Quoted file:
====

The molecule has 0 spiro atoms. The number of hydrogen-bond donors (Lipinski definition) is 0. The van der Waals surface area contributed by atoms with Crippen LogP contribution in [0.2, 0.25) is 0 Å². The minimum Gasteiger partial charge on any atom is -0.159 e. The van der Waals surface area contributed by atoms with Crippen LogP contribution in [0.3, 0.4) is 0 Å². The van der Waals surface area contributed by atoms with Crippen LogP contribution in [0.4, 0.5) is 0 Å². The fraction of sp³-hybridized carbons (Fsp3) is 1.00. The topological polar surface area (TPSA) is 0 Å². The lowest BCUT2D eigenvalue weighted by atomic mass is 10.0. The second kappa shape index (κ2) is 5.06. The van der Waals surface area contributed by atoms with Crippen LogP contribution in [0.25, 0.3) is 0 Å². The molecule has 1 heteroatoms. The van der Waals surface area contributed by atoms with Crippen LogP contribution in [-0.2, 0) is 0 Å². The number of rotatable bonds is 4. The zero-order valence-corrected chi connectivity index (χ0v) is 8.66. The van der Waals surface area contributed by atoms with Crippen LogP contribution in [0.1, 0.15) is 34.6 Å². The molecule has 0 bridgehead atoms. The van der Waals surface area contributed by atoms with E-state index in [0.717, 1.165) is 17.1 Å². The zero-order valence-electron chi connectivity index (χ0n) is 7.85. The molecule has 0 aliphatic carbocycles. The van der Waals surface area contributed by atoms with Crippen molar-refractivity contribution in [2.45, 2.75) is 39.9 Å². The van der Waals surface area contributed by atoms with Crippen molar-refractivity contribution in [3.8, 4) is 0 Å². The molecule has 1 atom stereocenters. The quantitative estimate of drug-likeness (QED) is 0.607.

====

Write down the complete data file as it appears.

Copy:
The molecule has 0 spiro atoms. The number of hydrogen-bond donors (Lipinski definition) is 0. The van der Waals surface area contributed by atoms with Crippen LogP contribution in [0.2, 0.25) is 0 Å². The minimum Gasteiger partial charge on any atom is -0.159 e. The van der Waals surface area contributed by atoms with Crippen LogP contribution in [0.3, 0.4) is 0 Å². The van der Waals surface area contributed by atoms with Crippen LogP contribution in [0.4, 0.5) is 0 Å². The fraction of sp³-hybridized carbons (Fsp3) is 1.00. The topological polar surface area (TPSA) is 0 Å². The lowest BCUT2D eigenvalue weighted by atomic mass is 10.0. The second kappa shape index (κ2) is 5.06. The van der Waals surface area contributed by atoms with Crippen LogP contribution in [0.25, 0.3) is 0 Å². The molecule has 1 heteroatoms. The van der Waals surface area contributed by atoms with Crippen LogP contribution in [-0.2, 0) is 0 Å². The number of rotatable bonds is 4. The zero-order valence-corrected chi connectivity index (χ0v) is 8.66. The van der Waals surface area contributed by atoms with Crippen LogP contribution in [0.1, 0.15) is 34.6 Å². The molecule has 0 bridgehead atoms. The van der Waals surface area contributed by atoms with E-state index in [0.717, 1.165) is 17.1 Å². The zero-order valence-electron chi connectivity index (χ0n) is 7.85. The molecule has 0 aliphatic carbocycles. The van der Waals surface area contributed by atoms with Crippen molar-refractivity contribution in [2.45, 2.75) is 39.9 Å². The van der Waals surface area contributed by atoms with Crippen molar-refractivity contribution in [3.8, 4) is 0 Å². The molecule has 1 atom stereocenters. The quantitative estimate of drug-likeness (QED) is 0.607.